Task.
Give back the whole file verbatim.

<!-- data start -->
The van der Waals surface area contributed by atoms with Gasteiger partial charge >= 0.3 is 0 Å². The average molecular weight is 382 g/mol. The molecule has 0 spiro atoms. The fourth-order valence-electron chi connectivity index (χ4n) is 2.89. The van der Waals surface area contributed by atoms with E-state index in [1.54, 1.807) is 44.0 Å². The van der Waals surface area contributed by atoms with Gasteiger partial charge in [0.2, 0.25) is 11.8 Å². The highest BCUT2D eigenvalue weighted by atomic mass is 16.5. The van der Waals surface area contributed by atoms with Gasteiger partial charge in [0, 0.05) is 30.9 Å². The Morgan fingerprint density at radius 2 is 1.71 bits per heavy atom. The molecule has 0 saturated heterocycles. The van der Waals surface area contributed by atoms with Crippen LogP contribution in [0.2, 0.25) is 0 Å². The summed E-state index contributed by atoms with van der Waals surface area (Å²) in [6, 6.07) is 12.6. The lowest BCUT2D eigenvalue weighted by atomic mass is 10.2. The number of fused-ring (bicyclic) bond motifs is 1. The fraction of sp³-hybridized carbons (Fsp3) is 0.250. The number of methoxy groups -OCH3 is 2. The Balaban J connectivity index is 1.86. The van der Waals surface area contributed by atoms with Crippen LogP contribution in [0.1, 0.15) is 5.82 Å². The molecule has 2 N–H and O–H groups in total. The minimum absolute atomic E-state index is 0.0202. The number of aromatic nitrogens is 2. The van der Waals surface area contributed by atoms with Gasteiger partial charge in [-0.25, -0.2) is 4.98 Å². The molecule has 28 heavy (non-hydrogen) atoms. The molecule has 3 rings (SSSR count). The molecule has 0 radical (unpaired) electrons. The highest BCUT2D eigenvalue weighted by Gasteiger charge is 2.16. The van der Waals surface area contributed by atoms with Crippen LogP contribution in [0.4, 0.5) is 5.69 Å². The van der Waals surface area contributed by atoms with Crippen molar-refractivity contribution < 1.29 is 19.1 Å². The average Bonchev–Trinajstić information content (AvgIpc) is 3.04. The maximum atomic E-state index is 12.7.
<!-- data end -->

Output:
The van der Waals surface area contributed by atoms with Gasteiger partial charge >= 0.3 is 0 Å². The average molecular weight is 382 g/mol. The molecule has 0 spiro atoms. The fourth-order valence-electron chi connectivity index (χ4n) is 2.89. The van der Waals surface area contributed by atoms with E-state index in [1.54, 1.807) is 44.0 Å². The van der Waals surface area contributed by atoms with Gasteiger partial charge in [0.2, 0.25) is 11.8 Å². The highest BCUT2D eigenvalue weighted by atomic mass is 16.5. The van der Waals surface area contributed by atoms with Gasteiger partial charge in [0, 0.05) is 30.9 Å². The Morgan fingerprint density at radius 2 is 1.71 bits per heavy atom. The molecule has 0 saturated heterocycles. The van der Waals surface area contributed by atoms with Crippen LogP contribution in [0.2, 0.25) is 0 Å². The summed E-state index contributed by atoms with van der Waals surface area (Å²) in [6, 6.07) is 12.6. The lowest BCUT2D eigenvalue weighted by atomic mass is 10.2. The number of fused-ring (bicyclic) bond motifs is 1. The fraction of sp³-hybridized carbons (Fsp3) is 0.250. The number of methoxy groups -OCH3 is 2. The Balaban J connectivity index is 1.86. The van der Waals surface area contributed by atoms with Crippen LogP contribution in [0.1, 0.15) is 5.82 Å². The molecule has 2 N–H and O–H groups in total. The minimum absolute atomic E-state index is 0.0202. The number of aromatic nitrogens is 2. The van der Waals surface area contributed by atoms with Gasteiger partial charge in [-0.25, -0.2) is 4.98 Å². The molecule has 28 heavy (non-hydrogen) atoms. The molecule has 3 rings (SSSR count). The molecule has 0 radical (unpaired) electrons. The highest BCUT2D eigenvalue weighted by Gasteiger charge is 2.16. The van der Waals surface area contributed by atoms with Crippen LogP contribution in [0.4, 0.5) is 5.69 Å². The van der Waals surface area contributed by atoms with Crippen molar-refractivity contribution < 1.29 is 19.1 Å². The average Bonchev–Trinajstić information content (AvgIpc) is 3.04. The maximum atomic E-state index is 12.7.